Into the Woods, the long-awaited adaptation of the now-classic Sondheim musical, is one of the finest contemporary movie musicals, and arguably the best since the instant classic Chicago (also by director Rob Marshall). Marshall translates an incredibly difficult work from stage to screen, and makes bold, fascinating choices to bring this story to an entirely new medium.

The original Broadway production featured flat, storybook-esque set panels which rose to reveal the dark and prickly woods, but still within mostly the same frame of vision – the focus, of course, less on the realism of a physical set and more on the narrative and raw emotion transpiring onstage. For film, though, a much more literal telling is required, and the flat cottages of the main characters are fleshed out into believable, three-dimensional, sweeping environments.

This more formal, concrete element is where Marshall’s directing chops are really illuminated. The choices he makes, given the sharply different setting, are fascinating in how they subtly convey the story. Within the Baker’s shop, for instance, the shots of the Witch are mostly facing the doorway (the outside world) while the shots of the Baker and his Wife are facing inside; this decision implying the Witch’s role as both the couple’s gateway to the outside world, as well as their obstacle from it (by physically blocking the doorway), told purely through visuals.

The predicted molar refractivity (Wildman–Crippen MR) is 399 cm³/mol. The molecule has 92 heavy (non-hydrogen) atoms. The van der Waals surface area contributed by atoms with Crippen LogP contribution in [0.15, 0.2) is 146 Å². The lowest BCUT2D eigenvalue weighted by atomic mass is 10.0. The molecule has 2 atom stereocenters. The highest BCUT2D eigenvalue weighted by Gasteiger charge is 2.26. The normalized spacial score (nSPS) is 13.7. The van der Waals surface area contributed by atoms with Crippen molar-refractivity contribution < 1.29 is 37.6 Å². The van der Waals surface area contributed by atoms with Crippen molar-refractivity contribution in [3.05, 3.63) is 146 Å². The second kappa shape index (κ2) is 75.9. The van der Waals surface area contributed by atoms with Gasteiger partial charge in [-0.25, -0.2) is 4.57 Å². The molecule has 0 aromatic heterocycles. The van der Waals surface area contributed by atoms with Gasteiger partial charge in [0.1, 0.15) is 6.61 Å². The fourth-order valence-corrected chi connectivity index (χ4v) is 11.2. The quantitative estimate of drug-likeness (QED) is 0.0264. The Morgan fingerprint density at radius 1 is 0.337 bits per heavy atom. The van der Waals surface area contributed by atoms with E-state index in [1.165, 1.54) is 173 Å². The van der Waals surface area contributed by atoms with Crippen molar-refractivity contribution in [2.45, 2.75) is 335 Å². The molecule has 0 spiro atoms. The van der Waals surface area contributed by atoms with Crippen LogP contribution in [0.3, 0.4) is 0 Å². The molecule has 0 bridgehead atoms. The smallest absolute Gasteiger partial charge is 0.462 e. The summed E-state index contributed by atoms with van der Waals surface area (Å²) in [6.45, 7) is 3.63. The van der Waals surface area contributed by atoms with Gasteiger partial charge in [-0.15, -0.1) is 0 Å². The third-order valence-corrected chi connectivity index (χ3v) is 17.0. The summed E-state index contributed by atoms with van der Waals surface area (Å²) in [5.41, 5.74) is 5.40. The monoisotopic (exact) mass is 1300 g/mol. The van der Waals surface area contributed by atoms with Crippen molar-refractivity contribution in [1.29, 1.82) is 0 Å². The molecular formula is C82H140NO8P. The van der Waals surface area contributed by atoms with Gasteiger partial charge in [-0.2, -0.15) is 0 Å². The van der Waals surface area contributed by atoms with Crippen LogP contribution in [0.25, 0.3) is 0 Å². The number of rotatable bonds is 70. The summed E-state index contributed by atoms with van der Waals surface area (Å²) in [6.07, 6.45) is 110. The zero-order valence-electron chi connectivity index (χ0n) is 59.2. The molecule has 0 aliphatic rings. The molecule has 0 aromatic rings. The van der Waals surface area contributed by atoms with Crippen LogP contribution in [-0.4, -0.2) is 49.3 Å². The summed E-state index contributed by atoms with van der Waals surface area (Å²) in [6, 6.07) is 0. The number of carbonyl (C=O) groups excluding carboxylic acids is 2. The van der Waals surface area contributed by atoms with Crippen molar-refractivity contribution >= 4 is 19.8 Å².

The careful planning in constructing each scene makes me eager to revisit this work; with so many engaging character interactions and little moments of power plays and bartering, there is undoubtedly a great deal more to discover within this piece.

Upon immediate viewing, however, it is clear how pitch-perfect the casting choices were. Emily Blunt, in the finest performance I’ve seen her give, is a revelation as the Baker’s Wife, Anna Kendrick plays a genuine heartfelt Cinderella, and Meryl Streep is a captivating, often hilarious Witch. Chris Pine and Billy Magnussen are hilariously over-the-top as Cinderella’s and Rapunzel’s princes, in a borderline obscene duet of sexual frustration whilst prancing around waterfalls.

Which brings us to an interesting point – Disney’s adaptation of this piece was prematurely criticized for lightening up the original’s darker themes for mass consumption by a more general audience. These fears, in my opinion, were in vain; while children may not pick up on the sexual subtext of the princes’ duet, romantic infidelity, or predatory strangers, these darker ideas certainly come through in the film version. Without spoiling, I truly applaud the changes from the musical to film; the work ends with a different finale song, leaving a very different tone and ultimate effect than the musical does.

This movie marks such an important moment for Disney. The adult themes are not ideas Disney films have really gone into, and certainly not regarding the fairy-tale characters they are so known for. Journeying into such territory, in addition to adapting such a complex, ambitious show, is a fantastic step for the Studios and would be a wonderful sign of things to come. This is truly one of the best movies of the year.